In the build up to the 2023 general elections, several opinion polls were conducted to give insight into the likely outcome of the elections, especially the February 25, 2023 presidential elections.
A list of the organisations that conducted the opinion polls includes the Nigerian Human Rights Community (NHRC), Political Africa Initiative (POLAF), NOI Polls Limited, Stears, SBM Intelligence, Bloomberg, Fitsch Solutions, Country Risk Research, Economist Intelligence Unit (EIU) and June Group Research and Council for African Security Affairs (CASA).
Although the Independent National Electoral Commission (INEC) had declared Bola Ahmed Tinubu of the All Progressives Congress (APC) winner of the election, a number of the opinion polls conducted by local and international organisations predicted that Peter Obi and Waziri Atiku Abubakar could win the election.
For instance, while Bloomberg, Stears, and New Nextier predicted through its survey that Labour Party’s candidate, Mr. Peter Obi might win, Fitsch Solutions and Country Risk Research, Nigerian Human Rights Community (NHRC) as well as the Economist Intelligence Unit (EIU) projected Tinubu could win the election. This is also just as opinion polls by Political Africa Initiative (POLAF), June Group Research and Council for African Security Affairs (CASA) gave the forecasts about the Peoples Democratic Party (PDP) candidate, Atiku coming out victorious.
Of note, however, was that each time the opinion polls and survey outcomes were made public, they were contentious, especially as the candidates whom the result did not favour often rejected the findings, claiming it was not a true reflection of the will of the people.
Each time the opinion poll’s results were released, conductors of the surveys are often quick to note that the predictions are not absolute, as there are still dynamics and indices that could alter the forecast before and on the Election Day. POLAF in its report clearly stated that things might change before and on Election Day.
A case in point is the poll commissioned by Anap Foundation and conducted by NOI polls Limited (NOIPolls). It was noted in the report that given the large pool of undecided voters and/or those who refused to disclose their preferred choice, Peter Obi’s 8 per cent-point lead at this stage is significant, but not sufficient to separate him from a leading pack of candidates scoring 13 per cent, 10 per cent and 3 per cent.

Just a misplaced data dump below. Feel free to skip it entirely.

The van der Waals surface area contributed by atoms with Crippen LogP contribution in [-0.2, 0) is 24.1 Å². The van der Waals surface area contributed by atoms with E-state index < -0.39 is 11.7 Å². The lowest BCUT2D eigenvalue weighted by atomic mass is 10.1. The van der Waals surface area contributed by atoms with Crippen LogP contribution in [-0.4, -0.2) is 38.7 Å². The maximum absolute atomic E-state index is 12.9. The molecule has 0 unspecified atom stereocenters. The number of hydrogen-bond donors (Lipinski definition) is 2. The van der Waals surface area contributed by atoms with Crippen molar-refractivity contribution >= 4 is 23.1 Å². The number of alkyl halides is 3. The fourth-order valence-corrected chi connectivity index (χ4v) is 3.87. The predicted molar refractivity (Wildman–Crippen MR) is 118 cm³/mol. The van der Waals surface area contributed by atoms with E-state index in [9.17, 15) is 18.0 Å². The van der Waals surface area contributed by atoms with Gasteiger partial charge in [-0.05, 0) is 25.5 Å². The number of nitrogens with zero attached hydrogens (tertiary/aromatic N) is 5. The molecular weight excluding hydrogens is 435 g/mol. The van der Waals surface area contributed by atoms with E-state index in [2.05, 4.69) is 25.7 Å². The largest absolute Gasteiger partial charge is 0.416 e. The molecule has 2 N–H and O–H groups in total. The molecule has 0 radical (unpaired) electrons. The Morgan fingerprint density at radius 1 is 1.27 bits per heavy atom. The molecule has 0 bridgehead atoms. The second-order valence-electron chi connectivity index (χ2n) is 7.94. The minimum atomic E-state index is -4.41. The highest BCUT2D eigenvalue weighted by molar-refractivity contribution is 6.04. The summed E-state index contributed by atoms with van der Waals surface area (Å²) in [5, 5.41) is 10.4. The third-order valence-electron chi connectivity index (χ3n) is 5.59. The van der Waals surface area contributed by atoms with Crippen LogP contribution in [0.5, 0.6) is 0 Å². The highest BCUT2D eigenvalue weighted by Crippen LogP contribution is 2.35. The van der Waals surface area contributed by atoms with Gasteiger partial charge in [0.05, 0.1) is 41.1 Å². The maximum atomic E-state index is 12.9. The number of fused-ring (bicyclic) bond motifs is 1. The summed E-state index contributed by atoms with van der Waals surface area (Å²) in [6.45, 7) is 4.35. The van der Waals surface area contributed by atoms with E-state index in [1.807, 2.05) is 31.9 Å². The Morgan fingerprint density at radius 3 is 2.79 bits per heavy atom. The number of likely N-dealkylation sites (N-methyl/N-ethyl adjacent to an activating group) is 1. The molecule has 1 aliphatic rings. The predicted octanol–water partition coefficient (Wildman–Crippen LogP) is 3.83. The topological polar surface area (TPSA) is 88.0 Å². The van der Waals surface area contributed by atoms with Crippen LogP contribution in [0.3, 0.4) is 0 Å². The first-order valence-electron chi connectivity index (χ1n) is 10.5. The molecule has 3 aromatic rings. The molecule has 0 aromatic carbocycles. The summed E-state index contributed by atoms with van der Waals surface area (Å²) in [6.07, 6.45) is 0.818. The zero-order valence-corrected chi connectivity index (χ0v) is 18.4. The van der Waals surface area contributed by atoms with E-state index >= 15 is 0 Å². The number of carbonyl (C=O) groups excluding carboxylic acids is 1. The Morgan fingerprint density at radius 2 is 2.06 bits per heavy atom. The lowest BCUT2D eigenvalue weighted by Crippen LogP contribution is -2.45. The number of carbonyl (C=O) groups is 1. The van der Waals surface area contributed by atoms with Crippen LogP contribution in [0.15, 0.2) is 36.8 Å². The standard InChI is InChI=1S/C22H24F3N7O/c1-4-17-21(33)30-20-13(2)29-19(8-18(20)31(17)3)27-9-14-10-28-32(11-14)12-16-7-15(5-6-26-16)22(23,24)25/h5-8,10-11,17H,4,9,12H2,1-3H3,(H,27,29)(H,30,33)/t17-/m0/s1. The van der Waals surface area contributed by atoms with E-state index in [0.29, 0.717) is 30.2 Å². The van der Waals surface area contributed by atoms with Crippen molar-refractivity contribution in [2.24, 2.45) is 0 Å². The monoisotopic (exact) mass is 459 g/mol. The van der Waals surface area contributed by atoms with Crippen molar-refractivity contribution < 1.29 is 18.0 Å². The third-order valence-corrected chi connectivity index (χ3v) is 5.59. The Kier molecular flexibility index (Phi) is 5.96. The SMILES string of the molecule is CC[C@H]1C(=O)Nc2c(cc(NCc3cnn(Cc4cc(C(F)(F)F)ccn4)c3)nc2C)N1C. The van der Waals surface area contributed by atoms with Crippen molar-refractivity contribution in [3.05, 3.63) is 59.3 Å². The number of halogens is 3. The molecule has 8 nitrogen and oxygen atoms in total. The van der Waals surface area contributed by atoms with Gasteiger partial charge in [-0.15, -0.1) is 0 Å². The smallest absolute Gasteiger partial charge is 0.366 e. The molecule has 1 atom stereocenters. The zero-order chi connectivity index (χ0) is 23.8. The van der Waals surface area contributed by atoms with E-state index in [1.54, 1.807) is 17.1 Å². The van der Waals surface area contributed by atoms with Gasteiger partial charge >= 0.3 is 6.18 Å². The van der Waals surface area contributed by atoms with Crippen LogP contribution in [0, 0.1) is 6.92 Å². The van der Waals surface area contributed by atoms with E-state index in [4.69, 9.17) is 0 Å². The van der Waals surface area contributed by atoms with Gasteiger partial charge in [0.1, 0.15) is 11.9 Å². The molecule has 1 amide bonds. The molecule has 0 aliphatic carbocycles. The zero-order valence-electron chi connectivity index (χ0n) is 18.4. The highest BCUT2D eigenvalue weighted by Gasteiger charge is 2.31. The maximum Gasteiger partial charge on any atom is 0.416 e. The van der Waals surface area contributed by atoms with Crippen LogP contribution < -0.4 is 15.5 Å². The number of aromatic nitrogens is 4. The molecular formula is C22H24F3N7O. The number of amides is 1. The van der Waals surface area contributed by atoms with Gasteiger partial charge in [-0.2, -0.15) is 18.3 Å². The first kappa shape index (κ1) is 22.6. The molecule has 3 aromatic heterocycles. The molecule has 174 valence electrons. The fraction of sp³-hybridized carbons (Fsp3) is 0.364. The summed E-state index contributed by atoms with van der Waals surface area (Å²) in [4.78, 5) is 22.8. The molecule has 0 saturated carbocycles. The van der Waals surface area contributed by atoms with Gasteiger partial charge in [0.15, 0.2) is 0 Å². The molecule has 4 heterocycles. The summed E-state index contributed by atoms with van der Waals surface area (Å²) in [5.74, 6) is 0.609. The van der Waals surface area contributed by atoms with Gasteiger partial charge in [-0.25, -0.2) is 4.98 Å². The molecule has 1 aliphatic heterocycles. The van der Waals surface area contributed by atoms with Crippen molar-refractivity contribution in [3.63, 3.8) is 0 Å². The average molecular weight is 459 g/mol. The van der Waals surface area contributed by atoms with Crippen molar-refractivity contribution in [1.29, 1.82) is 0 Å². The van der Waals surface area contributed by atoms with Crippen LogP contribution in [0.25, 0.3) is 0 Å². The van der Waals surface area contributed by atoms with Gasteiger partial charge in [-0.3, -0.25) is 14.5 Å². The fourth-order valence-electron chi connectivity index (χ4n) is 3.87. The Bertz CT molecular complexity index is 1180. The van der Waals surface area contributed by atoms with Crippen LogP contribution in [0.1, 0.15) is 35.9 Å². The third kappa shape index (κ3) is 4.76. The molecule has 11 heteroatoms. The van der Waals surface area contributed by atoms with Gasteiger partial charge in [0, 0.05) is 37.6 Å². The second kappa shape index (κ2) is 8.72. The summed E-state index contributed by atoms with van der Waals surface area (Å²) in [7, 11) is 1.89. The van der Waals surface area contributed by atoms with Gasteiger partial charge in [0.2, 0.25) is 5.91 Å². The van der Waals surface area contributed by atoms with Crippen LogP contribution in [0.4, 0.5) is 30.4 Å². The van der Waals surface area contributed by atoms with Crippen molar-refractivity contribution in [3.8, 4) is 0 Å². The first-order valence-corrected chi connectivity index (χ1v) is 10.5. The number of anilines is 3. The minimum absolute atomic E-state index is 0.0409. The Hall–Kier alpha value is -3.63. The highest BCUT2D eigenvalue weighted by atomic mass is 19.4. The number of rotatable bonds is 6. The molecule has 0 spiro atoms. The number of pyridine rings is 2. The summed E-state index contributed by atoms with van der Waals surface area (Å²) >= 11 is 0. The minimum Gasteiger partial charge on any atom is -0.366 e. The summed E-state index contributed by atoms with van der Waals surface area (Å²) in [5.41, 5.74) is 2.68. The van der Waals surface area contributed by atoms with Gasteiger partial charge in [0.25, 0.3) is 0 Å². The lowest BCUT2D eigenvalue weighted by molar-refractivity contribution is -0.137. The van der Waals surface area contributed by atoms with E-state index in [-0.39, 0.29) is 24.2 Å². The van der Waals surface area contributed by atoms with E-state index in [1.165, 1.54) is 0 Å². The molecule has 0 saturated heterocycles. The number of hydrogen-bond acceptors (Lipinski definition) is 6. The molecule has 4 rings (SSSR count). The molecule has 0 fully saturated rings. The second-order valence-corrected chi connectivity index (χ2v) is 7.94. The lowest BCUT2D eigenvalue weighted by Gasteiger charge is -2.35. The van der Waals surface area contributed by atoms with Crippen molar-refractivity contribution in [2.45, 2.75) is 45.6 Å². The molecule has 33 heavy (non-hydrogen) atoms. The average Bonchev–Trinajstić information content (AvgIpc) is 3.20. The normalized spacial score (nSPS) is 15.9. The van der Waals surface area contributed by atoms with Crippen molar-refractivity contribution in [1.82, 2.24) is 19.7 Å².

“Undecided voters and those who prefer not to reveal their preferred candidate add up to a whopping 23 per cent and 30 per cent respectively. The gender split of undecided voters shows that 27 per cent of women are undecided versus 18 per cent of male registered voters,” the report said.
In a statement signed by Atedo Peterside, the president and founder of ANAP Foundation, undecided voters and those who prefer not to reveal their preferred candidate add up to a whopping 23 per cent and 30 per cent respectively. The gender split of undecided voters shows that 27 per cent of women are undecided versus 18 per cent of male registered voters.
Similarly, the interim report from the nine-month study led by Dr Oludare Ogunlana of June Group Research and Council for African Security Affairs (CASA) with other Intelligence practitioners in the United States, Europe, and Nigeria pointed to the emergence of Atiku.
It was gathered that Atiku rates higher than other candidates from All Progressive Congress (APC) and Labour Party (LP), and New Nigeria Peoples’ Party (NNPP), using four key variables: political geography, religion, resources and class. The study’s scope is limited to observing political actors and interviews with stakeholders in organizations from across six zones of Nigeria and the Nigerians in the diaspora.
These include the likes of political leaders, women groups, religious organizations, civil societies, trade unions, and youth organizations.
According to the poll conducted by POLAF, a not-for-profit organisation, the election will be keenly contested among the top contenders. The results of the poll, which was conducted between July 2022 and February 2023, ruled out the possibility of a run-off, insisting that the Adamawa-born politician will win in most of the states.
On the methodology used for the poll, the organisation said three states were selected in each geopolitical zone, with an extra state selected from the South-South and South-West to make the number of states from which samples were drawn 20 out of 36 plus the Federal Capital Territory.
It said the sample was drawn from the voter register of the Independent National Electoral Commission (INEC), adding that 3,123,660 respondents across 165 local government areas were contacted via telephone and were spoken to in English and any other native language they were most comfortable speaking in.